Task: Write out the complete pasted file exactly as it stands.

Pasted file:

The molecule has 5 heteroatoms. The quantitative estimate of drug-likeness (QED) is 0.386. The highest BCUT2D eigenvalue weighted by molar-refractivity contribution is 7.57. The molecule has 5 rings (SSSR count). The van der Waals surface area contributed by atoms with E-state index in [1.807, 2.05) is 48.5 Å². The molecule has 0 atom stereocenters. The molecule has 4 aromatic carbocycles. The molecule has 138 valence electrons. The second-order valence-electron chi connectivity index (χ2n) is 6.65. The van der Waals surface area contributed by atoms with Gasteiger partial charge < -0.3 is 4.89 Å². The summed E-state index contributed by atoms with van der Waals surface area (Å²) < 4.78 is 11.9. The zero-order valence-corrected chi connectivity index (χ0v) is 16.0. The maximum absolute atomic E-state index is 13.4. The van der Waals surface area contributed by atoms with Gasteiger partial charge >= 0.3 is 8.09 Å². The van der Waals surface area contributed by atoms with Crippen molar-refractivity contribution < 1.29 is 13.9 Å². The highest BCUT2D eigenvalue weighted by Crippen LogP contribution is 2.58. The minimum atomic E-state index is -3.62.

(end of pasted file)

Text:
The molecule has 5 heteroatoms. The quantitative estimate of drug-likeness (QED) is 0.386. The highest BCUT2D eigenvalue weighted by molar-refractivity contribution is 7.57. The molecule has 5 rings (SSSR count). The van der Waals surface area contributed by atoms with E-state index in [1.807, 2.05) is 48.5 Å². The molecule has 0 atom stereocenters. The molecule has 4 aromatic carbocycles. The molecule has 138 valence electrons. The second-order valence-electron chi connectivity index (χ2n) is 6.65. The van der Waals surface area contributed by atoms with Gasteiger partial charge < -0.3 is 4.89 Å². The summed E-state index contributed by atoms with van der Waals surface area (Å²) < 4.78 is 11.9. The zero-order valence-corrected chi connectivity index (χ0v) is 16.0. The maximum absolute atomic E-state index is 13.4. The van der Waals surface area contributed by atoms with Gasteiger partial charge >= 0.3 is 8.09 Å². The van der Waals surface area contributed by atoms with Crippen molar-refractivity contribution < 1.29 is 13.9 Å². The highest BCUT2D eigenvalue weighted by Crippen LogP contribution is 2.58. The minimum atomic E-state index is -3.62.